Nanu Planet game camp
Nanu Planet game camp


Not content to let her inspiration stay limited to one game, Suzanna wanted to start game making camps, similar to the ones she’s seen at the New York Games for Change Festivals. Taking her professional experience in the energy industry, Suzanna created her first camp for over fifty 5th and 6th graders and taught them about renewable energy, climate change, and energy conservation through game design. Last year, she created a camp to tackle heath concerns. But the lucky students of this year’s camp got to see how Nanu Planet was created first hand by the game developers. On the second day, the students received a personal tour of the DMZ and on their last day, they created paper prototypes of their own games that explored the environment and peace.

In the realm of education, Nanu Planet is embarking on its next journey. Along with the government-funded Gyeonggi Digital Contents Agency, Suzanna and her team will be creating educational materials that will bring the game to the classroom. This pioneering project will launch in March 2012.

G-Star Korea Game Conference
G-Star Korea Game Conference


And while Suzanna is doing her best to raise the profile of games in Korean education, the commercial industry seems to be catching on. Recently, Nanu Planet received one of the Korean gaming industry’s highest honors at the G-Star gaming conference. This is one of the first times a social impact game has been recognized at this event, let alone won an award. “This was quite a thrill. We were up against educational games and health games mainly, and these are quite successful commercially. So it was a real event that a social issue game had won. It was a vindication of the almost two years of work went into the project.”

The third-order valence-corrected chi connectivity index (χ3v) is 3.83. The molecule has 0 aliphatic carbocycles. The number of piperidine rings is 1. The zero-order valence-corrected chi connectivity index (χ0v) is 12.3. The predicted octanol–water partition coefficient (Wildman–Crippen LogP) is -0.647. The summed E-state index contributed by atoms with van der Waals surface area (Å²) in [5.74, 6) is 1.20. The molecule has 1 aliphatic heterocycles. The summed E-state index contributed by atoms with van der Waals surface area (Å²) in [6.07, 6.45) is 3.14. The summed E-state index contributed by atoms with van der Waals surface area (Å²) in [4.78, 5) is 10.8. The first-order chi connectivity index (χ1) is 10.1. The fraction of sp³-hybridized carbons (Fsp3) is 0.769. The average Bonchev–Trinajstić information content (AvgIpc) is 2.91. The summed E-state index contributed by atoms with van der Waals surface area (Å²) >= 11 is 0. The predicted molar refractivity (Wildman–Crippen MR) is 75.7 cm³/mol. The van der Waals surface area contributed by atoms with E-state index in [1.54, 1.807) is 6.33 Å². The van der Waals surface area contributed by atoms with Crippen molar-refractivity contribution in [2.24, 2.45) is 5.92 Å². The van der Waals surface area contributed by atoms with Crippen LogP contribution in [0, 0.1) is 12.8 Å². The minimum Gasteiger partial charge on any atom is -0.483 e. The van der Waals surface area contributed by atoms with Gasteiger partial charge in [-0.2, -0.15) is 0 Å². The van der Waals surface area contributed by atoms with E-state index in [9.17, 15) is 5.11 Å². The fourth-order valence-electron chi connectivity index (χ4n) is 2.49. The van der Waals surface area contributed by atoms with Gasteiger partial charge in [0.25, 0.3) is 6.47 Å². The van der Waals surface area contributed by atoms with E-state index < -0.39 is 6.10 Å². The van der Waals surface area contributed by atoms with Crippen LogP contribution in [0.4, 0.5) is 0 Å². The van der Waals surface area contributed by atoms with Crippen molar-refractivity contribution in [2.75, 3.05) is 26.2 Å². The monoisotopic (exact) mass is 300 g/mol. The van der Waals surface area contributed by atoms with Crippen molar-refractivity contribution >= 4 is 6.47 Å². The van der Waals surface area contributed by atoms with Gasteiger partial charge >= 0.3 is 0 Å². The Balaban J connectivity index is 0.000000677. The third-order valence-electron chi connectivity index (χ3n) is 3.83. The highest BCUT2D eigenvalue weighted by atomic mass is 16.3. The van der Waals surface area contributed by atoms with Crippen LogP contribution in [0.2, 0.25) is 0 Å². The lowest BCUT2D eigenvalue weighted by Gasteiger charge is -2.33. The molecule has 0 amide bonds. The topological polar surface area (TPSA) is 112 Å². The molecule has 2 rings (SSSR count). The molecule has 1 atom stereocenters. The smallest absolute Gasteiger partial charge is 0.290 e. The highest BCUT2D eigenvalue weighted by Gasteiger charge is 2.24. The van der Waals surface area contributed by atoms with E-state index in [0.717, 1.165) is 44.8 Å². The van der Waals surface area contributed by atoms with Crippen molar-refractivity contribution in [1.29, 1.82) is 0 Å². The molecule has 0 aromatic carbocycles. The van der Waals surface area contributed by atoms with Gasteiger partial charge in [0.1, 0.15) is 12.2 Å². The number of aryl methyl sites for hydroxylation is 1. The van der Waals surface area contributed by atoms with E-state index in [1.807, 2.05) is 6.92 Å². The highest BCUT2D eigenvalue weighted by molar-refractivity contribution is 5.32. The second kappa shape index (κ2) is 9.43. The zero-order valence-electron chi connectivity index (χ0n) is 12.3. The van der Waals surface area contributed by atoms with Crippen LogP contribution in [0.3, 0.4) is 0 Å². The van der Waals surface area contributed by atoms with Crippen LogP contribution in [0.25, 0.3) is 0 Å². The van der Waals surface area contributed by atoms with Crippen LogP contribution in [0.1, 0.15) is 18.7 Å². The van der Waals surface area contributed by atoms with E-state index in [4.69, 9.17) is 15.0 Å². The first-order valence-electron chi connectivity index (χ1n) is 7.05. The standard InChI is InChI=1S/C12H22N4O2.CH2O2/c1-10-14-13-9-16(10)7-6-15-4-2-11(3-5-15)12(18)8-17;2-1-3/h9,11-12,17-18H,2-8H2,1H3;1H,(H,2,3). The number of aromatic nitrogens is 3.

Nanu Planet's main characters Puchi and Parchi

Nanu Planet’s main characters, Puchi and Parchi


Games for change are powerful tools that allow complex topics to be explored in a safe and culturally sensitive fashion. Since the demilitarized zone’s history is one filled with much bloodshed and strife, it’s often difficult for young Koreans to openly study or discuss their country’s roots. Nanu Planet is an example of how games can allow young players to indirectly understand a complicated issue through gameplay that is engaging, subtle, and thoughtful.

We’ll be following Nanu Planet over the next few months and we’ll keep you up to date on our Twitter and Facebook accounts.

To learn more about Nanu Planet and to begin playing, visit our
Nanu Planet game profile.

To learn more about Games for Change Korea, visit their website.


2 Responses to Exploring Korea’s long-lasting conflict through a game allegory

  1. David Maurice says:

    The artical embodies hope. As a youth minister in the early 80’s we learned about “iniatives” or experiences/games used for purposes of various growth potentials. Later the Association for Experiencial Education influenced myself as well as others across the USA. I am deducting that parto of “Gaming” has many similarities of adventure based and experiential education. Based on my experience, the challenge or obstical opens the mind to an unknown that results in mastering that unknown and “growing the mind.”

  2. Moeez says:

    NANU PLANET is awesome with a very charming art direction and a cool world, very clever choice of using an allegory to explain the Korea’s DMZ rather than being on the nose.